Wednesday 25 November 2020 at 20:00 Mogens Dahl Concert Hall PROGRAMME: Franz Schubert (1797 – 1828): Winterreise
Wednesday 25 November 2020 at 20:00
Mogens Dahl Concert Hall
Franz Schubert (1797 – 1828): Winterreise
There are so few major passages in ‘Winterreise’ that one’s ears pick up when they appear. The first time a modulation to major occurs is unsurprisingly when we are introduced to the girl who ‘spoke of love’ in ‘Gute Nacht’. But even more markedly: The entire fourth stanza of this first song is in major; here, when the wanderer leaves the girl with an engraved ‘good night’ on the door. As if the final goodbye is a redemption.
During Schubert’s legendary song cycle, it becomes increasingly clear this it is not a trivial tale of a young man in love who has been let down by a girl. It is the entire human existence that is at the core of the despair and longing of the wanderer – the eternal stranger.
Wilhelm Müller’s poems depict an inescapable journey towards death, but Schubert clads the frozen winter landscape, where tears freeze to ice, in a music that paradoxically contains extremely vivid aesthetics.
The piano breathes life into the branches of the linden tree, letting it evoke memories of shady summer days in a ghostly manner. And, in a flash, the snow is melted away by tears, allowing the water to flow vividly through the landscape – right down to the town and the house of the beloved. But alas: In the next song, ‘Auf dem Flusse’, the water freezes over again. In ‘Frühlingstraum’, the cock crows dangerously every time the dream of spring becomes too vivid, but the song fades out in an unanswered question: When will I hold my beloved in my arms?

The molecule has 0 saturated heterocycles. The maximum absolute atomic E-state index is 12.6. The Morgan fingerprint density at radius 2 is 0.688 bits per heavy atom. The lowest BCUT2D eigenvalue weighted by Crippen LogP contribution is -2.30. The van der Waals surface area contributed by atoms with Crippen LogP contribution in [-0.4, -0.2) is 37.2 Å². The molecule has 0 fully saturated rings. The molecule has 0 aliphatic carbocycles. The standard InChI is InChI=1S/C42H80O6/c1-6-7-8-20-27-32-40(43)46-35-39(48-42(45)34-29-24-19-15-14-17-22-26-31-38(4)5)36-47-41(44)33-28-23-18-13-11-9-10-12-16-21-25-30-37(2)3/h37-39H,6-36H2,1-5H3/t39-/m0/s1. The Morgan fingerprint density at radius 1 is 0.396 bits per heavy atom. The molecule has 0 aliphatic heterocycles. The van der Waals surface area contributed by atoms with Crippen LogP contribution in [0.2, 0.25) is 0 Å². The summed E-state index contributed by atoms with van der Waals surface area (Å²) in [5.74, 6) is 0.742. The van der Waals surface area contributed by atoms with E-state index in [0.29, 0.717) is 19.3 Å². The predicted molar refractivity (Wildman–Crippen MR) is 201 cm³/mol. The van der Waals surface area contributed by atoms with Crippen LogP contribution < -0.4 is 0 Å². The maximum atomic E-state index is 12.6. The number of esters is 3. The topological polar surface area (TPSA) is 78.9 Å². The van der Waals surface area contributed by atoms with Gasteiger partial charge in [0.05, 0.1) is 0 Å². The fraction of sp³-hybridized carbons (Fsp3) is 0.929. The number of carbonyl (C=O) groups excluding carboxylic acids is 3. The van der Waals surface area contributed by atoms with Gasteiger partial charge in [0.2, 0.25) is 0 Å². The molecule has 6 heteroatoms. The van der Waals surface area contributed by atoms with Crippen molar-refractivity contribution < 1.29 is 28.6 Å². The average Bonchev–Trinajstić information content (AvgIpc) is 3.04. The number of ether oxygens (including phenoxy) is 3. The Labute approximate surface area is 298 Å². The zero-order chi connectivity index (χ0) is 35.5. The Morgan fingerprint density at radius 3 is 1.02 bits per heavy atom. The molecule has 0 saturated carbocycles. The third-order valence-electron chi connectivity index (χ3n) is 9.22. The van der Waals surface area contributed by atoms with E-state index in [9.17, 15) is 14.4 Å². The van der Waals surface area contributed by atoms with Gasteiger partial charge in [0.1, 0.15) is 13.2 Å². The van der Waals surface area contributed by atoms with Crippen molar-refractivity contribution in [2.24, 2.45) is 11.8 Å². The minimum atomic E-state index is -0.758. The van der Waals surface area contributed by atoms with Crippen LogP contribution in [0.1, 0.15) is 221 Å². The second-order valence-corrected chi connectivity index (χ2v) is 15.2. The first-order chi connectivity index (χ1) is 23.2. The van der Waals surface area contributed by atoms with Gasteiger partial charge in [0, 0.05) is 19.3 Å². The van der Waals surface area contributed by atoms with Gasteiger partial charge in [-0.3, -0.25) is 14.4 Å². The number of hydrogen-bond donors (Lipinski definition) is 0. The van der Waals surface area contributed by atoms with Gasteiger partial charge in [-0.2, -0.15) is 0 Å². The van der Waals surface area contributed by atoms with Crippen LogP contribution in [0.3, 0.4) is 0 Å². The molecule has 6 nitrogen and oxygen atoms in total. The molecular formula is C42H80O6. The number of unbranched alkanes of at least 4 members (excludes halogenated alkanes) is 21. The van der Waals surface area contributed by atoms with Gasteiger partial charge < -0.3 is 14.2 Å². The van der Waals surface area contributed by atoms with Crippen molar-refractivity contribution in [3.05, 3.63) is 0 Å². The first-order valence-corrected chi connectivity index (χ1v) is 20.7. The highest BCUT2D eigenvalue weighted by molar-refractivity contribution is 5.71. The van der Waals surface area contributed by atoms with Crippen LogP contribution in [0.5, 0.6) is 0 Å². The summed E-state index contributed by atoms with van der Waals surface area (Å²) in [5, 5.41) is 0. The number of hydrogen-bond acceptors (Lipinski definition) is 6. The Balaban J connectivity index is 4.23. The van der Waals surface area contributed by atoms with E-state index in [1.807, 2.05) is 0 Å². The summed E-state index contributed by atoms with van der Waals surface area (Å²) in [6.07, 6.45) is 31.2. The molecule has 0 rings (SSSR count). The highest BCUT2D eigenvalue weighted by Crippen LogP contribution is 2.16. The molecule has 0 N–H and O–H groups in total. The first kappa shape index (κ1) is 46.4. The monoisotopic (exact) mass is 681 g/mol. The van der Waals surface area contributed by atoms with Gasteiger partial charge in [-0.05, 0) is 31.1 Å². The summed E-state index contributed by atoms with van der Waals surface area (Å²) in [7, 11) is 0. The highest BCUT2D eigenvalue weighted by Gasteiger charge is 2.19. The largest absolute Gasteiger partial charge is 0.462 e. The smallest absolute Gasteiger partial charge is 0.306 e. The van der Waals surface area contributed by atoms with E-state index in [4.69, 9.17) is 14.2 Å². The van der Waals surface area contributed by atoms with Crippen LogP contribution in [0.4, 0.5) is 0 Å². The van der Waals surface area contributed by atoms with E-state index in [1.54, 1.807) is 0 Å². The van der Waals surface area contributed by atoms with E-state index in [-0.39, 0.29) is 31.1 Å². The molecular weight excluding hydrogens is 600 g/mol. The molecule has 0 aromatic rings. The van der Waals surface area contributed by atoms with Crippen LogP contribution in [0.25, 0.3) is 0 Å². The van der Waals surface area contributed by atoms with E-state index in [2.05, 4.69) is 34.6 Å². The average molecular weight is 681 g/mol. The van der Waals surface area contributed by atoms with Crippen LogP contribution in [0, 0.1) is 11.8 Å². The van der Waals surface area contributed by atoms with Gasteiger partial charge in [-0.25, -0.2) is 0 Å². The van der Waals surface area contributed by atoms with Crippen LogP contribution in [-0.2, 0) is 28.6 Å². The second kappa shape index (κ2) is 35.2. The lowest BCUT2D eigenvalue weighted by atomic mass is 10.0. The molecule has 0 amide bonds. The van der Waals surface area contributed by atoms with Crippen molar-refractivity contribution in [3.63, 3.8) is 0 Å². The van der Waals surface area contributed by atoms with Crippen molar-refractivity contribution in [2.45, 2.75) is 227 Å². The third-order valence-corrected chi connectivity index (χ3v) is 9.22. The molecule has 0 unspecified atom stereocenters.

The basic dilemma is expressed in ‘Erstarrung’: There is an image of the beloved in the frozen heart, but if the heart melts, the image will also melt away. In other words, during the last part of the journey towards winter, there is no going back. The post horn sounds in vain and hope dies with the last leaf falling to the ground. However, both are portrayed with vivid musical empathy in which even the tears falling at the graveside of hope is nuanced in the piano’s last shift from minor to major.
Empty piano fifths and a freezing, unresolved conclusion leave us scurrying in the cold: Does the creepy organ-grinder in the last song forebode the meaninglessness of death? Will hope live through the winter?
JOHAN REUTER, baritone
Johan Reuter is one of Denmark’s great international artists. The excellent bass baritone regularly performs at theatres and festivals such as the Royal Opera House in London, the Metropolitan Opera in New York, the Wagner Festival in Bayreuth, the Opera de Bastille in Paris, the Wiener Staatsoper, the Bayerische Staatsoper in Munich and the Salzburger Festspiele.
His great stylistic span means that he is also a regular guest at concert halls such as Concertgebouw in Amsterdam, Berliner Philharmoniker in Berlin, Royal Albert Hall in London, and Musikverein in Vienna. Johan Reuter has completed countless CD and DVD recordings and he has twice won the Reumert Prize as singer of the year.
Johan Reuter trained at the Royal Danish Academy of Music and at the Royal Opera Academy in Copenhagen. From 1996 to 2019, he was a regular part of the Royal Theatre’s solo ensemble. Today, he is still affiliated as an Associate artist, while his engagements at the Gran Teatre de Liceu in Barcelona, the Bayerische Staatsoper in Munich and the Metropolitan in New York have gained momentum.
JAN PHILIP SCHULZE, piano
Jan Philip Schulze got off to a quick start on his international career as an award winner at a string of competitions in Italy, Spain and South Africa.
As a lieder accompanist, he has regularly performed concerts with Juliane Banse, Annette Dasch, Rachel Harnisch, Dietrich Henschel, Jonas Kaufmann and Violeta Urmana. He regularly performs in the Berlin Philharmonic, the London Wigmore Hall, Salle Pleyel in Paris, Auditorio Nacional in Madrid, in Tokyo, at La Scala in Milan as well as at the festivals in Lucerne, Salzburg, Edinburgh, Munich and Schwarzenberg.
Jan Philip Schulze has recorded all of Hans Werner Henze’s works for piano and premiered music by several contemporary artists.
Jan Philip Schulze trained at the Musikhochschule in Munich and at the Tschaikovsky Conservatory in Moscow. Since 2004, he has been professor of “Liedgestaltung” at the Music Conservatory in Hanover.